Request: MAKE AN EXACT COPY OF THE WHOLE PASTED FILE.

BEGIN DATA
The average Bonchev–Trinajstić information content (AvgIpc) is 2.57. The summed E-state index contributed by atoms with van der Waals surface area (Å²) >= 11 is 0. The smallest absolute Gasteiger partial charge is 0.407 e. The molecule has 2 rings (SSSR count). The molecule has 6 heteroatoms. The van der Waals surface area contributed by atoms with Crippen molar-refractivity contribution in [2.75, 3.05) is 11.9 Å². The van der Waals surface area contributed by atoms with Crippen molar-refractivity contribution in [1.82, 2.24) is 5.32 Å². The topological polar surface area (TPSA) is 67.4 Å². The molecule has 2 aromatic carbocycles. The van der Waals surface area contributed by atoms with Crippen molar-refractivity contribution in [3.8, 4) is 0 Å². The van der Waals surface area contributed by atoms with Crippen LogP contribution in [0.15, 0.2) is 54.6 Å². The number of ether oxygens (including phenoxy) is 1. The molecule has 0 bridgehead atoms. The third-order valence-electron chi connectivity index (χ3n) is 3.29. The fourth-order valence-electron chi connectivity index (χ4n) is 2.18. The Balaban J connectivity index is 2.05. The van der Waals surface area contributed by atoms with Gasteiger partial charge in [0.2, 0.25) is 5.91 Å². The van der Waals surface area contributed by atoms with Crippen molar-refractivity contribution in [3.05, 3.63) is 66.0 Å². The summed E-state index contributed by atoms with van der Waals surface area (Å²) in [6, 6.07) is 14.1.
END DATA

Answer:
The average Bonchev–Trinajstić information content (AvgIpc) is 2.57. The summed E-state index contributed by atoms with van der Waals surface area (Å²) >= 11 is 0. The smallest absolute Gasteiger partial charge is 0.407 e. The molecule has 2 rings (SSSR count). The molecule has 6 heteroatoms. The van der Waals surface area contributed by atoms with Crippen molar-refractivity contribution in [2.75, 3.05) is 11.9 Å². The van der Waals surface area contributed by atoms with Crippen molar-refractivity contribution in [1.82, 2.24) is 5.32 Å². The topological polar surface area (TPSA) is 67.4 Å². The molecule has 2 aromatic carbocycles. The van der Waals surface area contributed by atoms with Crippen molar-refractivity contribution in [3.8, 4) is 0 Å². The van der Waals surface area contributed by atoms with Crippen LogP contribution in [0.15, 0.2) is 54.6 Å². The number of ether oxygens (including phenoxy) is 1. The molecule has 0 bridgehead atoms. The third-order valence-electron chi connectivity index (χ3n) is 3.29. The fourth-order valence-electron chi connectivity index (χ4n) is 2.18. The Balaban J connectivity index is 2.05. The van der Waals surface area contributed by atoms with Gasteiger partial charge in [0.2, 0.25) is 5.91 Å². The van der Waals surface area contributed by atoms with Crippen molar-refractivity contribution in [3.05, 3.63) is 66.0 Å². The summed E-state index contributed by atoms with van der Waals surface area (Å²) in [6, 6.07) is 14.1.